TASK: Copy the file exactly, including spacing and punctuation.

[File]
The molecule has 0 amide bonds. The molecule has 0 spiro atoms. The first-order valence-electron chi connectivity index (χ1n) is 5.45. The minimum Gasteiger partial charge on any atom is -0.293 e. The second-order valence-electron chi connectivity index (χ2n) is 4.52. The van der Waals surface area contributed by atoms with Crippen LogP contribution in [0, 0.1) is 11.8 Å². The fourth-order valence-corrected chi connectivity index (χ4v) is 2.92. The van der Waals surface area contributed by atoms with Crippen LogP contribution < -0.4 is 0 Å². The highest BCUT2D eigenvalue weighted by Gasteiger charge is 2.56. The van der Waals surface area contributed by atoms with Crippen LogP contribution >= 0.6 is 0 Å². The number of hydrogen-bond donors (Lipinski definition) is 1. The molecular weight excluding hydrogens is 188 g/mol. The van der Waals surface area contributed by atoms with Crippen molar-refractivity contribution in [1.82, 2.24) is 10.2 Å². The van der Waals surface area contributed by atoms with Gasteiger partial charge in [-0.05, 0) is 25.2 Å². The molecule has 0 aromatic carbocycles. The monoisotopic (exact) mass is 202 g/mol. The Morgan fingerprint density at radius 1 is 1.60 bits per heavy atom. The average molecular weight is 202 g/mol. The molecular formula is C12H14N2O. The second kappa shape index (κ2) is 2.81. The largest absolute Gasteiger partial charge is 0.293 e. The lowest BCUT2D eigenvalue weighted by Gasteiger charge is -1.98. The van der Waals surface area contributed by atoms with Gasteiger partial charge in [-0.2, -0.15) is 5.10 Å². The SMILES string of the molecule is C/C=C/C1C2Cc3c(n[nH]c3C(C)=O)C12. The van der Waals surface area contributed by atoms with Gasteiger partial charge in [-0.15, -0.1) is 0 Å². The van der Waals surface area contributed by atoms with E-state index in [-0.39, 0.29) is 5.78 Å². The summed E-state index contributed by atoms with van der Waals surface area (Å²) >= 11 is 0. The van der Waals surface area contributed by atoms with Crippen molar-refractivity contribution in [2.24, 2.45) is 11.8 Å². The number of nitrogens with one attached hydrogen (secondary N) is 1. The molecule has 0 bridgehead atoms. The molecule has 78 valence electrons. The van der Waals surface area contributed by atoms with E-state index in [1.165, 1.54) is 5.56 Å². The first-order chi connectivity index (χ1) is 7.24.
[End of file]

The molecule has 0 amide bonds. The molecule has 0 spiro atoms. The first-order valence-electron chi connectivity index (χ1n) is 5.45. The minimum Gasteiger partial charge on any atom is -0.293 e. The second-order valence-electron chi connectivity index (χ2n) is 4.52. The van der Waals surface area contributed by atoms with Crippen LogP contribution in [0, 0.1) is 11.8 Å². The fourth-order valence-corrected chi connectivity index (χ4v) is 2.92. The van der Waals surface area contributed by atoms with Crippen LogP contribution < -0.4 is 0 Å². The highest BCUT2D eigenvalue weighted by Gasteiger charge is 2.56. The van der Waals surface area contributed by atoms with Crippen LogP contribution >= 0.6 is 0 Å². The number of hydrogen-bond donors (Lipinski definition) is 1. The molecular weight excluding hydrogens is 188 g/mol. The van der Waals surface area contributed by atoms with Crippen molar-refractivity contribution in [1.82, 2.24) is 10.2 Å². The van der Waals surface area contributed by atoms with Gasteiger partial charge in [-0.05, 0) is 25.2 Å². The molecule has 0 aromatic carbocycles. The monoisotopic (exact) mass is 202 g/mol. The Morgan fingerprint density at radius 1 is 1.60 bits per heavy atom. The average molecular weight is 202 g/mol. The molecular formula is C12H14N2O. The second kappa shape index (κ2) is 2.81. The largest absolute Gasteiger partial charge is 0.293 e. The lowest BCUT2D eigenvalue weighted by Gasteiger charge is -1.98. The van der Waals surface area contributed by atoms with Gasteiger partial charge in [-0.2, -0.15) is 5.10 Å². The SMILES string of the molecule is C/C=C/C1C2Cc3c(n[nH]c3C(C)=O)C12. The van der Waals surface area contributed by atoms with Gasteiger partial charge in [-0.15, -0.1) is 0 Å². The van der Waals surface area contributed by atoms with E-state index in [-0.39, 0.29) is 5.78 Å². The summed E-state index contributed by atoms with van der Waals surface area (Å²) >= 11 is 0. The van der Waals surface area contributed by atoms with Crippen molar-refractivity contribution in [2.24, 2.45) is 11.8 Å². The number of nitrogens with one attached hydrogen (secondary N) is 1. The molecule has 0 bridgehead atoms. The molecule has 78 valence electrons. The van der Waals surface area contributed by atoms with E-state index in [1.165, 1.54) is 5.56 Å². The first-order chi connectivity index (χ1) is 7.24.